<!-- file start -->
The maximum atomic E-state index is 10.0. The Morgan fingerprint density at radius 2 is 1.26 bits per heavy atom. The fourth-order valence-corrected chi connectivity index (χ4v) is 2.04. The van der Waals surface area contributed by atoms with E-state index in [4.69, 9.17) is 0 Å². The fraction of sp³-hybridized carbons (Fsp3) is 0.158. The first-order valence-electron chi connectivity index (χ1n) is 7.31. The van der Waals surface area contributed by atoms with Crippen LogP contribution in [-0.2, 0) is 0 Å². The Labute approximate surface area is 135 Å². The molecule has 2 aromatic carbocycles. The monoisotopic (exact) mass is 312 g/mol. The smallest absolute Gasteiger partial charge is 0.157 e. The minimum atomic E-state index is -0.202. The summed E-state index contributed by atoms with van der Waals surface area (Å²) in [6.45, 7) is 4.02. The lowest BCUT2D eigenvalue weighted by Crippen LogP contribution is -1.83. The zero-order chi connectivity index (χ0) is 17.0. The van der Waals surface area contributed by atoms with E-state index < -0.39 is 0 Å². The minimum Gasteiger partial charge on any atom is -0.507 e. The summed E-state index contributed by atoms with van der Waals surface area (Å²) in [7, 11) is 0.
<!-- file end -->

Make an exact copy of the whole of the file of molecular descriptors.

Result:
The maximum atomic E-state index is 10.0. The Morgan fingerprint density at radius 2 is 1.26 bits per heavy atom. The fourth-order valence-corrected chi connectivity index (χ4v) is 2.04. The van der Waals surface area contributed by atoms with E-state index in [4.69, 9.17) is 0 Å². The fraction of sp³-hybridized carbons (Fsp3) is 0.158. The first-order valence-electron chi connectivity index (χ1n) is 7.31. The van der Waals surface area contributed by atoms with Crippen LogP contribution in [-0.2, 0) is 0 Å². The Labute approximate surface area is 135 Å². The molecule has 2 aromatic carbocycles. The monoisotopic (exact) mass is 312 g/mol. The smallest absolute Gasteiger partial charge is 0.157 e. The minimum atomic E-state index is -0.202. The summed E-state index contributed by atoms with van der Waals surface area (Å²) in [6.45, 7) is 4.02. The lowest BCUT2D eigenvalue weighted by Crippen LogP contribution is -1.83. The zero-order chi connectivity index (χ0) is 17.0. The van der Waals surface area contributed by atoms with E-state index < -0.39 is 0 Å². The minimum Gasteiger partial charge on any atom is -0.507 e. The summed E-state index contributed by atoms with van der Waals surface area (Å²) in [7, 11) is 0.